Sometimes optimism shows up where we didn’t think to look for it:
Even though problems of theodicy are more troubling and more popular for debate, I maintain that for dour theologies, the problem of pleasure can be just as much of a problem to explain. Perhaps the reason that the doctrine of total depravity isn’t immediately obvious is that for most people, they’ve found meaningful relationships and genuine pleasure among those that are outside the church. If total depravity is taken without an awareness of God’s presence and distribution of common grace in the world, it’s difficult to explain why this is. The traditional evangelical response that I grew up with is a denial that it exists, and it’s been my experience that this doesn’t survive many genuine encounters with friends and neighbors, coworkers, and the decent people that we don’t see on Sunday mornings.
If people are really that bad, how do we explain the happiness that we encounter in the world? Rain falls on the just and unjust alike, and perhaps the presence of God – and His gifts to us – are more present everywhere in the world than we’re typically inclined to think.
It’s worth noting that there are two different things in Christian theology are referred to as being the body of Christ: (a) The Lord’s Supper, the Eucharist, Communion, or however your particular church tradition refers to it, and (b) the church, which is instructed to be the hands and feet of Christ to the world.
I’d never really thought about the significance that both of these things are referred to by the same metaphor, but it was mentioned in a sermon this last Easter, and is worth pondering.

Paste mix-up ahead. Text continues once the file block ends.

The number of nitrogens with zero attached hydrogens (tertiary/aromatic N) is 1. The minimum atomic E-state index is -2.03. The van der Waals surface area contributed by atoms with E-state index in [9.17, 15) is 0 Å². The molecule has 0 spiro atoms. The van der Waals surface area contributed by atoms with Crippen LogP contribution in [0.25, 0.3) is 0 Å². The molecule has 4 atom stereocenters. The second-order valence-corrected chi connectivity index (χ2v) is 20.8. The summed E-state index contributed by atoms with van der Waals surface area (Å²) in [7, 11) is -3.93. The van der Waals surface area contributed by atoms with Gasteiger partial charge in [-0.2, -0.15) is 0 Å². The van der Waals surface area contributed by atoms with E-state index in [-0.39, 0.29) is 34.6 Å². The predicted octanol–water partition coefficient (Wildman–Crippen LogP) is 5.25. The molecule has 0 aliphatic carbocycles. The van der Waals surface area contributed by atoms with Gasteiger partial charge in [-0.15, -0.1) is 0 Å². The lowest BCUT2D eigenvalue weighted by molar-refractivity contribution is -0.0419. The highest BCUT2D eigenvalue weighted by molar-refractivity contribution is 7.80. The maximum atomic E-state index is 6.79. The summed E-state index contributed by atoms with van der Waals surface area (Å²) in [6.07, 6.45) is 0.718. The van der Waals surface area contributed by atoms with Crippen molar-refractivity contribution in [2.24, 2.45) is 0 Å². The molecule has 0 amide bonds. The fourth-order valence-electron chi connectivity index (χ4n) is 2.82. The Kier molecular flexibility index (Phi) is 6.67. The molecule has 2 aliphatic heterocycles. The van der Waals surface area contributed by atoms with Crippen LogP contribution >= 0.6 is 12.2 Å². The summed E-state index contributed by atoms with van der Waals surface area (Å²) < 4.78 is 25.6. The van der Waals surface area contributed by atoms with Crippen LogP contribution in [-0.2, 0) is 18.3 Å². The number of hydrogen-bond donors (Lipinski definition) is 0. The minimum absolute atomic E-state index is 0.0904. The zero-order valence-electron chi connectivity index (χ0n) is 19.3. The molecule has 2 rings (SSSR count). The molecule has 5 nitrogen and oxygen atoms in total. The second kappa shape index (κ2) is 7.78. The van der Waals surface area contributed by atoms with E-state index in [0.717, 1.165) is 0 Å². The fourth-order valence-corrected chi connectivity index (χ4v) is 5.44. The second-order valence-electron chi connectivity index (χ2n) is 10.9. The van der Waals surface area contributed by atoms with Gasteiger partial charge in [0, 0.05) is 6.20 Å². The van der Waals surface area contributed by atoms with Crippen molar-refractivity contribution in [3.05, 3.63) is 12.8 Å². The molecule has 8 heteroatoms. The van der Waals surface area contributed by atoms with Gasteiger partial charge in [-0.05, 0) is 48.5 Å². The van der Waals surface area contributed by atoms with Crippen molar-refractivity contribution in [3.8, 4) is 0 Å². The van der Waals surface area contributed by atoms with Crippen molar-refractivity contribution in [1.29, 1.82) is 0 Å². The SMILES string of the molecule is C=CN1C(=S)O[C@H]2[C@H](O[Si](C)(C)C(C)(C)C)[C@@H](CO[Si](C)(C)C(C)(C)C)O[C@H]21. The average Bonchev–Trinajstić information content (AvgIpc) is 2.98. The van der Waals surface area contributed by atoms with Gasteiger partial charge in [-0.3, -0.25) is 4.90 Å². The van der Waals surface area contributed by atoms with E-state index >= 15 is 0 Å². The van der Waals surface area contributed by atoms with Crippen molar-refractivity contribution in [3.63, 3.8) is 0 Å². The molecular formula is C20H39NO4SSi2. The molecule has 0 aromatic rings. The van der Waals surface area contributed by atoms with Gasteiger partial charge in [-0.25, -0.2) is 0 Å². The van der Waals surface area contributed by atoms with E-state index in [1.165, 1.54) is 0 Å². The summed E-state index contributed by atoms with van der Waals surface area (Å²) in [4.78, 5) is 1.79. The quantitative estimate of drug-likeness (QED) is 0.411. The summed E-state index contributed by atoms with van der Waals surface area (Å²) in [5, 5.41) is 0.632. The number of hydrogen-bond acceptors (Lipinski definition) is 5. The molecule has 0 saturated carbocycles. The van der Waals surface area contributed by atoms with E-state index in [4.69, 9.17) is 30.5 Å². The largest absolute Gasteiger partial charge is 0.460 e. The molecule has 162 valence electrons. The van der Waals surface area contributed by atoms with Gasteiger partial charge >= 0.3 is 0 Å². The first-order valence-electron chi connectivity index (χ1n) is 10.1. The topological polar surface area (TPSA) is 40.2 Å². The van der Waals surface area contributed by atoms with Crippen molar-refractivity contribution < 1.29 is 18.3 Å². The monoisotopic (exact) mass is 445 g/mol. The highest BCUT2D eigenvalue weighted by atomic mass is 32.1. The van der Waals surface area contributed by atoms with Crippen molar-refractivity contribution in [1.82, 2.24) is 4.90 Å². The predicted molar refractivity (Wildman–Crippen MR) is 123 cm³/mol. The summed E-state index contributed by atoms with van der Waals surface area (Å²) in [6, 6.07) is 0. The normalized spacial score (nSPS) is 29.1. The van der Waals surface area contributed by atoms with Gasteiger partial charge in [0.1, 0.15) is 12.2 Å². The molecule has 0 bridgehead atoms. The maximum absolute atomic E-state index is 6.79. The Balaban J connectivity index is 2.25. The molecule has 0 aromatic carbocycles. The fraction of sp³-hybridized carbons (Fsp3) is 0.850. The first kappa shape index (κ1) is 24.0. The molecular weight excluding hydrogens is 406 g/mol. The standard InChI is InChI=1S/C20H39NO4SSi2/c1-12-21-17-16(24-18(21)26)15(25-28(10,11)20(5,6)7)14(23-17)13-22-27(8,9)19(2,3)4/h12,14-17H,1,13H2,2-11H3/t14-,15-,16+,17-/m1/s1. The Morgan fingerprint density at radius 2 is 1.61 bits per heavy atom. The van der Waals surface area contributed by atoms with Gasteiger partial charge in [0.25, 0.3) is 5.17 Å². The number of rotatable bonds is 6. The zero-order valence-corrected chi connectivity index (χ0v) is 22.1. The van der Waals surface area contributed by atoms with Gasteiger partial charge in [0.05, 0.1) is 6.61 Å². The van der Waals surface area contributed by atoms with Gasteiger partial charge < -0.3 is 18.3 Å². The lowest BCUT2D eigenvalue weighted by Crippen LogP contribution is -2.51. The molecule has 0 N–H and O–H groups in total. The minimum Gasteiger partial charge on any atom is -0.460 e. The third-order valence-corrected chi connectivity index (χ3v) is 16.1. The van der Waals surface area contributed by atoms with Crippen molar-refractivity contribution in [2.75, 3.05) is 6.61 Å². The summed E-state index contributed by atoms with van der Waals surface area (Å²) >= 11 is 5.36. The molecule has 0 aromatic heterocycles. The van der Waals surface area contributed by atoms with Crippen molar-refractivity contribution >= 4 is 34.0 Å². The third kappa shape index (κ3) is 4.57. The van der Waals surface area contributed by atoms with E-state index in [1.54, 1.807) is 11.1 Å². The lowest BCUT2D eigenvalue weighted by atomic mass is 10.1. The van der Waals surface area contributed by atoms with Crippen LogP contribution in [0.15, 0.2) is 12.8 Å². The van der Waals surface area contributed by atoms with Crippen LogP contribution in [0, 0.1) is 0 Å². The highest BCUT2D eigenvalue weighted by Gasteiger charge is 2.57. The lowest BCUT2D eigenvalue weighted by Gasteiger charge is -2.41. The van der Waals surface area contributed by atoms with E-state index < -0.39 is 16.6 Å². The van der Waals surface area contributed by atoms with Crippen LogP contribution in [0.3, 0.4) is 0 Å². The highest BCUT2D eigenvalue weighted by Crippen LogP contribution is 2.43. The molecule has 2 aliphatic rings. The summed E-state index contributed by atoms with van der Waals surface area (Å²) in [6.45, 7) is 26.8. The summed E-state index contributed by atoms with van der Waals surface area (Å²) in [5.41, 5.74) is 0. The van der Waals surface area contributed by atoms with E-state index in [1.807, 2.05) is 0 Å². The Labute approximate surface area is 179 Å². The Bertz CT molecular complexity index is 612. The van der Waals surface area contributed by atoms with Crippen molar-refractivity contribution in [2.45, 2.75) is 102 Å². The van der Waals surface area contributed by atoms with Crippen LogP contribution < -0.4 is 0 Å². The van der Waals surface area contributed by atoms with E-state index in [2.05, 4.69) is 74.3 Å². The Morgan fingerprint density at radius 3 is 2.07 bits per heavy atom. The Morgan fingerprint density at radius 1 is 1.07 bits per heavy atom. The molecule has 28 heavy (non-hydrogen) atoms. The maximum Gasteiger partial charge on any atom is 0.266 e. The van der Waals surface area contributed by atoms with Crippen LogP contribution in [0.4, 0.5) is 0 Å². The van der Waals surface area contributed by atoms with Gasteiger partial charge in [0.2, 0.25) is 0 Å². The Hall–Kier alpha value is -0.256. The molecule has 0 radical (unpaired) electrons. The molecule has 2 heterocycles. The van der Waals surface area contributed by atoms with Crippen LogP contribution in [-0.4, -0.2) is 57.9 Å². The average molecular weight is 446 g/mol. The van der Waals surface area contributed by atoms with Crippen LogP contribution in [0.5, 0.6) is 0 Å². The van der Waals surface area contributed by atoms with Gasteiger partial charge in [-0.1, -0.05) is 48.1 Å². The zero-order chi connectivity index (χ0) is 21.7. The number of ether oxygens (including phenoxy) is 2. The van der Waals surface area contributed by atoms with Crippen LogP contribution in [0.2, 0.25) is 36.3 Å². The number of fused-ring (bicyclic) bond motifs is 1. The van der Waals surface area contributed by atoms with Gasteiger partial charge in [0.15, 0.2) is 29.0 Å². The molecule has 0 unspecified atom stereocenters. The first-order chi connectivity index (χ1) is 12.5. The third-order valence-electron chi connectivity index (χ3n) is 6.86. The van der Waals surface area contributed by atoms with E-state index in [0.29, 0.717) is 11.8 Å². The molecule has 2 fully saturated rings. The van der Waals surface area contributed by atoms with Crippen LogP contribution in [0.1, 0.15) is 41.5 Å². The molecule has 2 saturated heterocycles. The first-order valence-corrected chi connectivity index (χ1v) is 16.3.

I don’t think that regarding both of these as the body of Christ is accidental: both of these institutions were established by our Lord to minister: the Eucharist is physical food that provides spiritual nourishment, and the church is – or at least should be – providing physical actions to the surrounding communities that result in spiritual benefits. The Eucharist is the body of Christ for the church, and the church is the body of Christ to the world. What the Eucharist is to the church, the church should be for the world.
Those that wish to denigrate the church have have a strong case that there are swaths of it within which Jesus would probably not be welcome: stories abound of evangelicals endorsing Trump to the existence of Joel Osteen to the numerous moral failings of members of the clergy. For me, it’s easy to become cynical and forget that the church was Jesus’s answer to suffering in the world. If we are willing to take the Eucharist seriously, and not the church, perhaps we’ve missed Jesus’s point in using similar language.